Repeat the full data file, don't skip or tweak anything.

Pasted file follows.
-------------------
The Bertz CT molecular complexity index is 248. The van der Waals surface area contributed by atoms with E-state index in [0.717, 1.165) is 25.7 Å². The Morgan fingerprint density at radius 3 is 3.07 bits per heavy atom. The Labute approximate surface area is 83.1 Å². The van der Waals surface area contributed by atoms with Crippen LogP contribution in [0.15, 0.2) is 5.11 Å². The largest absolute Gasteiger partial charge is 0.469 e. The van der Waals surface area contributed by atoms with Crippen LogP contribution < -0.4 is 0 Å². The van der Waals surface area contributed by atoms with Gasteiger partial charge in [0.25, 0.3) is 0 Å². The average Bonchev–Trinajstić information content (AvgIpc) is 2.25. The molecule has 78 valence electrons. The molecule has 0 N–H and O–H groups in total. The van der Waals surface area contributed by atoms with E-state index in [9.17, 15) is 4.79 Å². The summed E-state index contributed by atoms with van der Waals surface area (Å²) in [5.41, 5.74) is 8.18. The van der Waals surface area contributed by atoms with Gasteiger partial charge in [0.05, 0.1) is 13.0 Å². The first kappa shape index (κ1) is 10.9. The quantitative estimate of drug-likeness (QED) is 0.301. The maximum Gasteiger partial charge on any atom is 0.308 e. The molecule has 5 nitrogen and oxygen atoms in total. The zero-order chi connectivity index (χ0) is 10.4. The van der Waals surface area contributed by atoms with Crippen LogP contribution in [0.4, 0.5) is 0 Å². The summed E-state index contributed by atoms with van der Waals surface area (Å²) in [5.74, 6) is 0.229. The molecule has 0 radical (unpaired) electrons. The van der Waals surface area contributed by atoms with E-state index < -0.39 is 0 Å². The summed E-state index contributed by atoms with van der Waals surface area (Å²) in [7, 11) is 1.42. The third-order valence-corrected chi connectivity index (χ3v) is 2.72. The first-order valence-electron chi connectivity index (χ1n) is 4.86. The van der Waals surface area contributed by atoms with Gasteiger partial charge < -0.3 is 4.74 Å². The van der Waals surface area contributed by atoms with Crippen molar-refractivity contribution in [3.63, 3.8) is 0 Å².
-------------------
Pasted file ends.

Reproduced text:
The Bertz CT molecular complexity index is 248. The van der Waals surface area contributed by atoms with E-state index in [0.717, 1.165) is 25.7 Å². The Morgan fingerprint density at radius 3 is 3.07 bits per heavy atom. The Labute approximate surface area is 83.1 Å². The van der Waals surface area contributed by atoms with Crippen LogP contribution in [0.15, 0.2) is 5.11 Å². The largest absolute Gasteiger partial charge is 0.469 e. The van der Waals surface area contributed by atoms with Crippen LogP contribution < -0.4 is 0 Å². The van der Waals surface area contributed by atoms with Gasteiger partial charge in [0.25, 0.3) is 0 Å². The average Bonchev–Trinajstić information content (AvgIpc) is 2.25. The molecule has 78 valence electrons. The molecule has 0 N–H and O–H groups in total. The van der Waals surface area contributed by atoms with E-state index in [9.17, 15) is 4.79 Å². The summed E-state index contributed by atoms with van der Waals surface area (Å²) in [5.41, 5.74) is 8.18. The van der Waals surface area contributed by atoms with Gasteiger partial charge in [0.05, 0.1) is 13.0 Å². The first kappa shape index (κ1) is 10.9. The quantitative estimate of drug-likeness (QED) is 0.301. The maximum Gasteiger partial charge on any atom is 0.308 e. The molecule has 5 nitrogen and oxygen atoms in total. The zero-order chi connectivity index (χ0) is 10.4. The van der Waals surface area contributed by atoms with Crippen LogP contribution in [0.4, 0.5) is 0 Å². The summed E-state index contributed by atoms with van der Waals surface area (Å²) in [5.74, 6) is 0.229. The molecule has 0 radical (unpaired) electrons. The van der Waals surface area contributed by atoms with E-state index < -0.39 is 0 Å². The summed E-state index contributed by atoms with van der Waals surface area (Å²) in [7, 11) is 1.42. The third-order valence-corrected chi connectivity index (χ3v) is 2.72. The first-order valence-electron chi connectivity index (χ1n) is 4.86. The van der Waals surface area contributed by atoms with Gasteiger partial charge < -0.3 is 4.74 Å². The van der Waals surface area contributed by atoms with Crippen molar-refractivity contribution in [3.63, 3.8) is 0 Å².